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Title: Synthesis and characterisation of calcium phosphate compositions by precipitation and 'biomimetic methods'
Author: Thammakan, Nirawan
ISNI:       0000 0004 5992 7417
Awarding Body: University of Aberdeen
Current Institution: University of Aberdeen
Date of Award: 2016
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Calcium phosphate compounds have been widely utilised in the interdisciplinary field of biomaterials research and are used clinically in a number of medical devices. In the present work, calcium phosphate compositions were prepared by two precipitation methods: a classic aqueous precipitation method and a novel biomimetic precipitation method. The aqueous precipitation method was used to produce a range of hydroxyapatite and carbonate-substituted hydroxyapatite compositions that would act as reference materials, but more importantly to allow a method of determining the Ca/P molar ratio of these compositions using X-ray diffraction data. The importance of this was that a simple technique would be required for studying the calcium phosphates produced later by biomimetic methods, as the very low yields prevents traditional methods such as XRF. It was found that Rietveld refinement of XRD data from precipitated apatites that had been heated at between 800 and 1200°C in air provided quantitative phase compositions that could then be used to calculate Ca/P molar ratios. In order to use synthesis conditions that were more similar to in vivo mineralisation, calcium phosphate compositions were directly prepared by using alkali-induced 'biomimetic' precipitation from Simulated Body Fluid (SBF) under controlled conditions. The key parameters that were studied were the effect of precipitation pH, the SBF concentration, the reaction time, the soaking time, and the magnesium and the carbonate ion concentration of the SBF solution. The key finding was that while the precipitated product obtained from 'conventional' SBF was an amorphous calcium phosphate with a Ca/P molar ratio of 1.5, irrespective of the pH, SBF concentration, reaction time or carbonate ion concentration, the gradual removal of magnesium ions from the SBF solution led to the precipitation of firstly a Ca-deficient apatite and eventually (for low Mg concentrations and a Mg-free SBF) a stoichiometric hydroxyapatite with a Ca/P molar ratio of 1.67. This method resulted in very low yields, typically (50 mg from 100 ml of SBF) but control of parameters could yield different phase compositions and could also affect the crystal size and the crystallinity of the product. These observations highlighting the important role of magnesium ions in the SBF on the composition of the calcium phosphate phase that would precipitate raised the question of what effect does SBF magnesium ion content have on the surface apatite precipitation on various biomaterials when incubated in SBF, which is the classic in vitro bioactivity test. Studies that incubated bioactive glass discs and powder (45S5 composition) and dense hydroxyapatite ceramic discs in conventional SBF and an Mg-free SBF showed that the rate of surface apatite precipitation was significantly affected by the Mg content in the SBF. For the case of bioactive glass discs, a surface apatite layer formed in 2 hours when incubated in an Mg-free SBF compared to 24 hours in conventional SBF.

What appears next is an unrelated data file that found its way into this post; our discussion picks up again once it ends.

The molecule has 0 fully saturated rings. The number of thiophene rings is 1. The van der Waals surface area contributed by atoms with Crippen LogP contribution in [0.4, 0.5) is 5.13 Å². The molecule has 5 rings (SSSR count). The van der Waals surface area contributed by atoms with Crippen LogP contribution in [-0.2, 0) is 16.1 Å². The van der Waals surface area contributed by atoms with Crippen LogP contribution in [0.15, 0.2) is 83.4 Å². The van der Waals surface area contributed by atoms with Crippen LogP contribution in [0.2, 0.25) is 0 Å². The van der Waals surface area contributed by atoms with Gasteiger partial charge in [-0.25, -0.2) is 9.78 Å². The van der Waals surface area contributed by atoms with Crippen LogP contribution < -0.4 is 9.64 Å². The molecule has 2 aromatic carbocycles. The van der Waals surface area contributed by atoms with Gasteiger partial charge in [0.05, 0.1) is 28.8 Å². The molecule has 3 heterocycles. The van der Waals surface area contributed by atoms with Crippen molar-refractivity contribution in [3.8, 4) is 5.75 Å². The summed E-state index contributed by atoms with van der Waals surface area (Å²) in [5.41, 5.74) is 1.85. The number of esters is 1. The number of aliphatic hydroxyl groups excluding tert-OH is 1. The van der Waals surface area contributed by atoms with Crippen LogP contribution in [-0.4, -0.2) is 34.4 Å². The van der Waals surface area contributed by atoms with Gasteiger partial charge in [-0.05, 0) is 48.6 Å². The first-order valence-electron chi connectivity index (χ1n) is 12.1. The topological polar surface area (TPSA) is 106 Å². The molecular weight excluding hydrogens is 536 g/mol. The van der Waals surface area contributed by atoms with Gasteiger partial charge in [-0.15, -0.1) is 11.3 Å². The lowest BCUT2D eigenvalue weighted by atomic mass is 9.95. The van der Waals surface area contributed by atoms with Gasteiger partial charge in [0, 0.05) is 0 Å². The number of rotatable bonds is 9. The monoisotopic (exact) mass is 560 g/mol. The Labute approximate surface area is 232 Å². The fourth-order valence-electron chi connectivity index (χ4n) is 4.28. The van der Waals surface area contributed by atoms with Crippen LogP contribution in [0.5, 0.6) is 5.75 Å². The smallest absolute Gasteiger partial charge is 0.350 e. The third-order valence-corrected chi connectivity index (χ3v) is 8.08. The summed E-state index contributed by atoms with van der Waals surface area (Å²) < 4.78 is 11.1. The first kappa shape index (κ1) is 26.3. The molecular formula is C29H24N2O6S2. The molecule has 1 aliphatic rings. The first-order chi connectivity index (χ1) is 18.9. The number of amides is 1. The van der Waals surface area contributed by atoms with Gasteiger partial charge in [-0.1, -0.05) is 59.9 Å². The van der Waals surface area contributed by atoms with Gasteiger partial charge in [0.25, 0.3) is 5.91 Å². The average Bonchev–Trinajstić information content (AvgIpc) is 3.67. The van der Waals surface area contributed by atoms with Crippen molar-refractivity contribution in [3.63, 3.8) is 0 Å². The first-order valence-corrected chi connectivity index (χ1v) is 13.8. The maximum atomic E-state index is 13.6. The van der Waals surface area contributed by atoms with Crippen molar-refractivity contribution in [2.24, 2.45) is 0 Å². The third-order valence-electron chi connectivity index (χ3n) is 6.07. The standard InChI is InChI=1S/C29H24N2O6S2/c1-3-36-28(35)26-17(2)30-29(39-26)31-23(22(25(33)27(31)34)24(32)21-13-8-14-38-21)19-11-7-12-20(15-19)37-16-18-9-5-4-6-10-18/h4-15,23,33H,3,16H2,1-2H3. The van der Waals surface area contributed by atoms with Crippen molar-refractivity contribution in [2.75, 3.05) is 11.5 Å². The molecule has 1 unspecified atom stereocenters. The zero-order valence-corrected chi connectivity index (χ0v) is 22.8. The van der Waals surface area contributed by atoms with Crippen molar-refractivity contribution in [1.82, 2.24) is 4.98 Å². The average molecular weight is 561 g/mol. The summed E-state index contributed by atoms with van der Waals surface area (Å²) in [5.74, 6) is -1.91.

Supervisor: Not available Sponsor: Royal Thai Government
Qualification Name: Thesis (Ph.D.) Qualification Level: Doctoral
EThOS ID:  DOI: Not available
Keywords: Calcium phosphate